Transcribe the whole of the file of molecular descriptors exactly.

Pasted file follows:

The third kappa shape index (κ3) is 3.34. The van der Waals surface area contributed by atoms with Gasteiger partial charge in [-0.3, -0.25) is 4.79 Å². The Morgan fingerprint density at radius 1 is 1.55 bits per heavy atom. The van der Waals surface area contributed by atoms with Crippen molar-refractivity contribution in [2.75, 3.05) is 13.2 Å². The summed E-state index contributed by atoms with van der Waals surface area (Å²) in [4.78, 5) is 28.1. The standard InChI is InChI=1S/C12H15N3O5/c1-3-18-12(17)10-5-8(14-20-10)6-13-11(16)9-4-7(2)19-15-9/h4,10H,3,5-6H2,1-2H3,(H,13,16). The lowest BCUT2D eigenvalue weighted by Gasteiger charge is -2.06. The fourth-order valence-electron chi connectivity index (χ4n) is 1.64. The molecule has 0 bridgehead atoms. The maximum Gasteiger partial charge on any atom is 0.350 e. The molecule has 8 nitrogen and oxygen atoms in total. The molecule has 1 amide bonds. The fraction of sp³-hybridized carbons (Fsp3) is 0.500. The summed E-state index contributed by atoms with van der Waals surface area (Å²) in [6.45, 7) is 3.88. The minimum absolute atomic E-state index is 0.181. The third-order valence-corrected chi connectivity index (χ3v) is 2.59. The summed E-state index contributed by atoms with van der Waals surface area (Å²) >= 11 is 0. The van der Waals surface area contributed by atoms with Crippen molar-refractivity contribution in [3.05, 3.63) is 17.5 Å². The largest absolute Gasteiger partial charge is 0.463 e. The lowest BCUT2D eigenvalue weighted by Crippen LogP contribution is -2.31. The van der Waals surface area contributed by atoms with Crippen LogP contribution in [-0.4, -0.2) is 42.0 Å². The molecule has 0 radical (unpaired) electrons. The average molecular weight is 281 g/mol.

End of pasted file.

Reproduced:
The third kappa shape index (κ3) is 3.34. The van der Waals surface area contributed by atoms with Gasteiger partial charge in [-0.3, -0.25) is 4.79 Å². The Morgan fingerprint density at radius 1 is 1.55 bits per heavy atom. The van der Waals surface area contributed by atoms with Crippen molar-refractivity contribution in [2.75, 3.05) is 13.2 Å². The summed E-state index contributed by atoms with van der Waals surface area (Å²) in [4.78, 5) is 28.1. The standard InChI is InChI=1S/C12H15N3O5/c1-3-18-12(17)10-5-8(14-20-10)6-13-11(16)9-4-7(2)19-15-9/h4,10H,3,5-6H2,1-2H3,(H,13,16). The lowest BCUT2D eigenvalue weighted by Gasteiger charge is -2.06. The fourth-order valence-electron chi connectivity index (χ4n) is 1.64. The molecule has 0 bridgehead atoms. The maximum Gasteiger partial charge on any atom is 0.350 e. The molecule has 8 nitrogen and oxygen atoms in total. The molecule has 1 amide bonds. The fraction of sp³-hybridized carbons (Fsp3) is 0.500. The summed E-state index contributed by atoms with van der Waals surface area (Å²) in [6.45, 7) is 3.88. The minimum absolute atomic E-state index is 0.181. The third-order valence-corrected chi connectivity index (χ3v) is 2.59. The summed E-state index contributed by atoms with van der Waals surface area (Å²) >= 11 is 0. The van der Waals surface area contributed by atoms with Crippen molar-refractivity contribution in [3.05, 3.63) is 17.5 Å². The largest absolute Gasteiger partial charge is 0.463 e. The lowest BCUT2D eigenvalue weighted by Crippen LogP contribution is -2.31. The van der Waals surface area contributed by atoms with Crippen LogP contribution in [-0.4, -0.2) is 42.0 Å². The molecule has 0 radical (unpaired) electrons. The average molecular weight is 281 g/mol.